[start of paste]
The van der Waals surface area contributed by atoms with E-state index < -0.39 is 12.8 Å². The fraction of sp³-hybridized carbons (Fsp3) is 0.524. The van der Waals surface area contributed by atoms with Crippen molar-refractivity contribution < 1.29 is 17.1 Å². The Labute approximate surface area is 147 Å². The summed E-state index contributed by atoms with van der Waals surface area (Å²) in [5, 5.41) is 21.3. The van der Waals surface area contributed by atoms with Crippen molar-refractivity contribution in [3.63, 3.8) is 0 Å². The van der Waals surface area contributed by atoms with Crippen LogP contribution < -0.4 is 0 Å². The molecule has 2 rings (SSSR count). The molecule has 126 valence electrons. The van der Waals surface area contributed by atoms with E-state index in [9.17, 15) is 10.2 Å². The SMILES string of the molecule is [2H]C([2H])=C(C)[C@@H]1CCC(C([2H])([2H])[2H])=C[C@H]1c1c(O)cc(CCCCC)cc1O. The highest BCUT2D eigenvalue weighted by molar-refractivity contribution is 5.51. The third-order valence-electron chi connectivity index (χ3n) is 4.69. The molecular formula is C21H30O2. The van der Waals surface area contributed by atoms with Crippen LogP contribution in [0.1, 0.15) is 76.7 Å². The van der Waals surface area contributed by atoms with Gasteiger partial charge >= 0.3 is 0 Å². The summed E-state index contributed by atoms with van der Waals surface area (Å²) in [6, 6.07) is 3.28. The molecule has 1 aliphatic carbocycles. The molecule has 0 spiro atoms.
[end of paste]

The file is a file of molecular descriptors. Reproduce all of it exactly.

The van der Waals surface area contributed by atoms with E-state index < -0.39 is 12.8 Å². The fraction of sp³-hybridized carbons (Fsp3) is 0.524. The van der Waals surface area contributed by atoms with Crippen molar-refractivity contribution < 1.29 is 17.1 Å². The Labute approximate surface area is 147 Å². The summed E-state index contributed by atoms with van der Waals surface area (Å²) in [5, 5.41) is 21.3. The van der Waals surface area contributed by atoms with Crippen molar-refractivity contribution in [3.63, 3.8) is 0 Å². The van der Waals surface area contributed by atoms with Crippen LogP contribution < -0.4 is 0 Å². The molecule has 2 rings (SSSR count). The molecule has 126 valence electrons. The van der Waals surface area contributed by atoms with E-state index in [9.17, 15) is 10.2 Å². The SMILES string of the molecule is [2H]C([2H])=C(C)[C@@H]1CCC(C([2H])([2H])[2H])=C[C@H]1c1c(O)cc(CCCCC)cc1O. The highest BCUT2D eigenvalue weighted by molar-refractivity contribution is 5.51. The third-order valence-electron chi connectivity index (χ3n) is 4.69. The molecular formula is C21H30O2. The van der Waals surface area contributed by atoms with Crippen LogP contribution in [0.1, 0.15) is 76.7 Å². The van der Waals surface area contributed by atoms with Gasteiger partial charge >= 0.3 is 0 Å². The summed E-state index contributed by atoms with van der Waals surface area (Å²) in [6, 6.07) is 3.28. The molecule has 1 aliphatic carbocycles. The molecule has 0 spiro atoms.